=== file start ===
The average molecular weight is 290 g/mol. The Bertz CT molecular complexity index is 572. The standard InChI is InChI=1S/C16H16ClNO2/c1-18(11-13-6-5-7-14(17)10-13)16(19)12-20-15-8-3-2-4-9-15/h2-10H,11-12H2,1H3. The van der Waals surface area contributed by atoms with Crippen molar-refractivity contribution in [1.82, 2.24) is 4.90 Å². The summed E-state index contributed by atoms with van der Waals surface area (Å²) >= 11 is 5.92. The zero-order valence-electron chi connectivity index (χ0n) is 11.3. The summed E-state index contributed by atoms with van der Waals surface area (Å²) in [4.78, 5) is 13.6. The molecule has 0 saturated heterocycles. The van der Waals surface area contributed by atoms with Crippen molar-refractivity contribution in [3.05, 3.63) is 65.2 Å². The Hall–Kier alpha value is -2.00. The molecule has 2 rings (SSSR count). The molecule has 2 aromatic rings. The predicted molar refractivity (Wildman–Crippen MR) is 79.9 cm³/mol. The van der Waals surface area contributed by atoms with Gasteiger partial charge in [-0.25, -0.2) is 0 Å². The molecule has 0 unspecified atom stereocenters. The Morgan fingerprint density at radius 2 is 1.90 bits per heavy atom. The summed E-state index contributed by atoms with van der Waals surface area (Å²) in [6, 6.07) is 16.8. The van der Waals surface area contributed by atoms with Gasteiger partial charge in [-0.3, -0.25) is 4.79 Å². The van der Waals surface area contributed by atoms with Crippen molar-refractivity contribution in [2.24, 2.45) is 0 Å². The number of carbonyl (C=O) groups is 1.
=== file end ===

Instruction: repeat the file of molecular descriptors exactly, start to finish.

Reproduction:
The average molecular weight is 290 g/mol. The Bertz CT molecular complexity index is 572. The standard InChI is InChI=1S/C16H16ClNO2/c1-18(11-13-6-5-7-14(17)10-13)16(19)12-20-15-8-3-2-4-9-15/h2-10H,11-12H2,1H3. The van der Waals surface area contributed by atoms with Crippen molar-refractivity contribution in [1.82, 2.24) is 4.90 Å². The summed E-state index contributed by atoms with van der Waals surface area (Å²) >= 11 is 5.92. The zero-order valence-electron chi connectivity index (χ0n) is 11.3. The summed E-state index contributed by atoms with van der Waals surface area (Å²) in [4.78, 5) is 13.6. The molecule has 0 saturated heterocycles. The van der Waals surface area contributed by atoms with Crippen molar-refractivity contribution in [3.05, 3.63) is 65.2 Å². The Hall–Kier alpha value is -2.00. The molecule has 2 rings (SSSR count). The molecule has 2 aromatic rings. The predicted molar refractivity (Wildman–Crippen MR) is 79.9 cm³/mol. The van der Waals surface area contributed by atoms with Gasteiger partial charge in [-0.25, -0.2) is 0 Å². The molecule has 0 unspecified atom stereocenters. The Morgan fingerprint density at radius 2 is 1.90 bits per heavy atom. The summed E-state index contributed by atoms with van der Waals surface area (Å²) in [6, 6.07) is 16.8. The van der Waals surface area contributed by atoms with Gasteiger partial charge in [-0.3, -0.25) is 4.79 Å². The van der Waals surface area contributed by atoms with Crippen molar-refractivity contribution in [2.24, 2.45) is 0 Å². The number of carbonyl (C=O) groups is 1.